Friday, December 06, 2019

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Abstract

Excerpted From: Sarah Katz, Trauma-informed Practice: The Future of Child Welfare?, 28 Widener Commonwealth Law Review 51 (2019) (181 Footnotes) (Full Document)

SarahKatzFor nearly two decades, trauma-informed practice has been an increasingly prevalent approach to child welfare practice which has influenced children and youth agency casework, legal representation of children and parents, and judicial style. Acknowledging that many families who come to the attention of the child welfare system have had complex and emotionally painful life experiences, trauma informed practice puts a client's history of trauma at the forefront. The basic concept behind trauma-informed practice asks clients not 'What is wrong with you?’, but instead 'What happened to you?’ Trauma-informed practice is meant to be not just an individualized, but also a systemic approach to addressing the needs of families. Arguably applying a trauma lens to child welfare practice is the best practice. Yet as well-recognized as trauma-informed practice is as an effective approach to child welfare intervention, there is not sufficient attention paid to the trauma which is inflicted by the child welfare system. This article argues that this infliction of trauma is encoded in federal law primarily through the Adoption and Safe Families Act (ASFA), and thus the goals and promise of trauma informed practice are incongruent with the current state of child welfare law. This article will identify the goals and relevance of trauma-informed practice, and then evaluate child welfare law through this lens. Ultimately the article will make recommendations for legal reform which would be more in line with trauma-informed principles.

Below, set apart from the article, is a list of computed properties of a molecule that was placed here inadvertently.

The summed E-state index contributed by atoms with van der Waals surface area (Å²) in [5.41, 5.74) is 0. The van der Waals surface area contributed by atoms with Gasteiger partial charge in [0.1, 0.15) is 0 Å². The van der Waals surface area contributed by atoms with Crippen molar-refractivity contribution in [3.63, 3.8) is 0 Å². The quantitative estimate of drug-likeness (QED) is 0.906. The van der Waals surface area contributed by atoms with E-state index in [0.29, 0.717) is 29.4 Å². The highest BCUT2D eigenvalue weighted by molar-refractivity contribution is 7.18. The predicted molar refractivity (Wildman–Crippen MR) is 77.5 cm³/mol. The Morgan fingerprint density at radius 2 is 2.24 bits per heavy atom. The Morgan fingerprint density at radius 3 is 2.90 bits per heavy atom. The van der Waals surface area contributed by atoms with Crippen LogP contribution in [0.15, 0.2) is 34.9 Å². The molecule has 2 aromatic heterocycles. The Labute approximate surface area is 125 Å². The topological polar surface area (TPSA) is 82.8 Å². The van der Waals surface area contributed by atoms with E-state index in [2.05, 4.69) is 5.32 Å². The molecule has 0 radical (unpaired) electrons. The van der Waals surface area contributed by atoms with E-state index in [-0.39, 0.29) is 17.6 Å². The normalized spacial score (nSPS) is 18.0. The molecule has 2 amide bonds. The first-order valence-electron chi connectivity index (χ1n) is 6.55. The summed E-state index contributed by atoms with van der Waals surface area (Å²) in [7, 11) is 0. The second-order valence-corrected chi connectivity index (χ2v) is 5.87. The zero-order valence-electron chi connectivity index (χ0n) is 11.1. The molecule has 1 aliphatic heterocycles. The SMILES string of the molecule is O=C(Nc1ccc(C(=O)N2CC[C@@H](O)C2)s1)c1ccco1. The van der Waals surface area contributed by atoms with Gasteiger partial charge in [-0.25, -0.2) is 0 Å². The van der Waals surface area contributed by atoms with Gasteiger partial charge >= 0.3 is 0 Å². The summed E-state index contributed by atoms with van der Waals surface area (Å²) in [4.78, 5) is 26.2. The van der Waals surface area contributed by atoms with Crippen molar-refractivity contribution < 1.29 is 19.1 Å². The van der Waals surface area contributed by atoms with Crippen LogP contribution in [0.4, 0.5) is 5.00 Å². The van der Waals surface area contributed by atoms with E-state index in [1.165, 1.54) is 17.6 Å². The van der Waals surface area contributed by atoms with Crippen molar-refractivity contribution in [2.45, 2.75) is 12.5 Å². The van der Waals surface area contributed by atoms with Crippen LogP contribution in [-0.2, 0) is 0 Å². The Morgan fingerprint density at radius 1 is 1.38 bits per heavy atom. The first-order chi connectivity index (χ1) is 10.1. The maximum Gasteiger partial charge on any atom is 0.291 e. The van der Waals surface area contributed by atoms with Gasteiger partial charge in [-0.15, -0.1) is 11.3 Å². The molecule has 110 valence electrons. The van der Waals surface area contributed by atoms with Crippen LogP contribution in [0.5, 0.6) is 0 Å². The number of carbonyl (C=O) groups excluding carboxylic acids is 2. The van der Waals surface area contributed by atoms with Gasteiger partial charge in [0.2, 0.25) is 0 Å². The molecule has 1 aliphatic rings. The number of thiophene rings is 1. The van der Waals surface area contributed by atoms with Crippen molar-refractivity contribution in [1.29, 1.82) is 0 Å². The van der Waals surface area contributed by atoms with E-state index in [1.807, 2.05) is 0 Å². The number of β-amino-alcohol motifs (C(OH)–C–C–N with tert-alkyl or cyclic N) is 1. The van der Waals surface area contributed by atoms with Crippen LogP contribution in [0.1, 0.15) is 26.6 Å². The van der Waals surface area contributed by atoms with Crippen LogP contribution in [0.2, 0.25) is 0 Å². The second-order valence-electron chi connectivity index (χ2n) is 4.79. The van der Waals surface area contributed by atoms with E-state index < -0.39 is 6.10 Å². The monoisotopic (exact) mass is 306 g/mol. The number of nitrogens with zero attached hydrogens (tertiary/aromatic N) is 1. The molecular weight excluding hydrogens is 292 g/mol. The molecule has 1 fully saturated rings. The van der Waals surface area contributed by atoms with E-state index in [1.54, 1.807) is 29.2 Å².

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Further legislative reform is needed to address some of the structural barriers to meaningful trauma prevention in the child welfare system. By reducing reliance on foster care as the primary child welfare intervention, rethinking the permanency hierarchy, and increasing the use of family when placement is necessary, the child welfare system could incorporate necessary trauma-informed reform. As detailed throughout this article, trauma-informed practice is a necessary and critical approach to child welfare intervention. But the child welfare system still has a long way to go before it is truly trauma-informed.


Sarah Katz is Associate Clinical Professor of Law at Temple University Beasley School of Law.

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